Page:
~Going to the gym with my step-dad, Dan, and teasing my mom whenever we went somewhere together by singing, “waiting on the woman,” to her as we waited for her to pull the car out of the garage.

~Going to Strong with my mom and step-dad, and the nurse asking him to flip over his hand, so he gives her his other one, and all of us giggling together.

~So many trips to the ice cream stand and lots and lots of food!

It was a good time, y’all.

How did your summer go? Tell me in the comments below!

Did You Know…About the Scarlet Queen?

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Marusya Negreev, the Scarlet Queen, single-handedly seized the faerie mound in the Soviet Union just before the Russian Revolution and the fall of Tsar Nicholas the second. Many believe that the fall of the mound influenced the fall of the tsar’s regime, but no one knows for certain.

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When Marusya gained power within the Soviet mound, she flayed her own parents for her merciless upbringing and proved to the people that she would defeat all who came against her. Ruthless and dispassionate, her name was a sign of what she’d been burdened with, and her family was blamed for much of her bitterness. Names prove potent enough to taint the soul, especially amongst the faerie folk.

Many fae died without their home to hide within—exposed to the Celampresians and humans. Anyone who did not serve Marusya fled her rule. Too many didn’t make it out and more never found their way to safety.

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Immediately following Queen Tarkovsky stepping down from the Soviet throne, Scarlet ordered the execution of what amounted to be a hundred-thousand faerie folk, more than a third of the population, earning her the title as the Scarlet Queen. The bloody queen.

She ran off to join the Celampresians as the revolutionaries gained greater numbers than she had the strength to fight from within the mound. Her death toll rose to a quarter million afterwards.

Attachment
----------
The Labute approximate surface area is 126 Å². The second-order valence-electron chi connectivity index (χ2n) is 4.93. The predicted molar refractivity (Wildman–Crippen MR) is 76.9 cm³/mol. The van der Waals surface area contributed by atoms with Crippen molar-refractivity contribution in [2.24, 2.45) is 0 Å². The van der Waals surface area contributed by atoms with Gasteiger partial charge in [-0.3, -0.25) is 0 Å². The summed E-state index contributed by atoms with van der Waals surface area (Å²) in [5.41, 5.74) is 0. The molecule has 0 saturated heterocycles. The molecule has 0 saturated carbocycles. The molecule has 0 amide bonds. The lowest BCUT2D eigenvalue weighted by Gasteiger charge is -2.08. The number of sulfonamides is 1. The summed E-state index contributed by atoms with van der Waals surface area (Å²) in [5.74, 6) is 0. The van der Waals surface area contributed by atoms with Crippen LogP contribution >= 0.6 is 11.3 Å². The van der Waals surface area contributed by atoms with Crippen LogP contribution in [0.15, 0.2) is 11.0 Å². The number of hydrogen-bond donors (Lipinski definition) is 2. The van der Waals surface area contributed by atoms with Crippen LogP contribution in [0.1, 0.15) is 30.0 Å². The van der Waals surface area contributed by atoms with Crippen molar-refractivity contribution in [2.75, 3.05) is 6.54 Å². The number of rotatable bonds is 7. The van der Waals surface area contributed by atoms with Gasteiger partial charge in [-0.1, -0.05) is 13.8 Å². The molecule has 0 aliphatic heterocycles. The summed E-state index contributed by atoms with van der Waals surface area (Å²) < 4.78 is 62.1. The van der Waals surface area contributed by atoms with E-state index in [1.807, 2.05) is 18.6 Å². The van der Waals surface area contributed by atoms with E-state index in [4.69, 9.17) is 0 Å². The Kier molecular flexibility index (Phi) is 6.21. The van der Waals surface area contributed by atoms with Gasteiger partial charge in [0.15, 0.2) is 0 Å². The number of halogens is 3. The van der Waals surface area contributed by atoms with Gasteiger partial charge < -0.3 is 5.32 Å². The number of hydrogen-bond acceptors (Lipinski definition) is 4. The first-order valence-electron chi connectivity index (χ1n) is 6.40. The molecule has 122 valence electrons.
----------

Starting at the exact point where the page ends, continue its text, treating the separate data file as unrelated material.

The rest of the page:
Now, she works with the vampire queen, searching for ways inside what was left of the independent mounds and the truth about her birth.

Camp NaNoWriMo Week Five and Final Update

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Hello, lovelies!

It’s done. Oh my shit, it’s done. Camp. The book. All of it.

But believe me, the book did not want to end. I kept plugging and plugging and plugging, and the book got longer and longer and longer. It finally wrapped itself up at 94,500 words, and fifty-three chapters.

I sat for a day in disbelief that I’d finished it and rewarded myself with a few chapters of reading for pleasure.

Want to see me try and talk my way through the ending? Check out my Camp writing vlog below.

In my last four days of camp—because my week starts on Sunday, not Monday, fight me about it—I racked up close to five-thousand words and all of my remaining minutes. Actually, with the last day, I got an extra five hours in because I wouldn’t let myself plug in those last ten minutes until the book was done.

Okay, let’s be honest, I would have by midnight because I like checking off the box that says I’d complete something, but the prolonging of button-clicking gratification pushed me to find that ending.

So, here are my number so the week:

Minutes Completed: 585/480

Words Written: 4,989

Total Minutes Completed: 3,720/3,720

Total Words Written: 27,964/20,000

Final note: I WON!

It feels nice to win Camp NaNoWriMo again. It’s been a while. In fact, this year has reminded me just how important writing is to my life. And now that I’ve made it a focus, I’m certainly not letting go of it again if I can help it.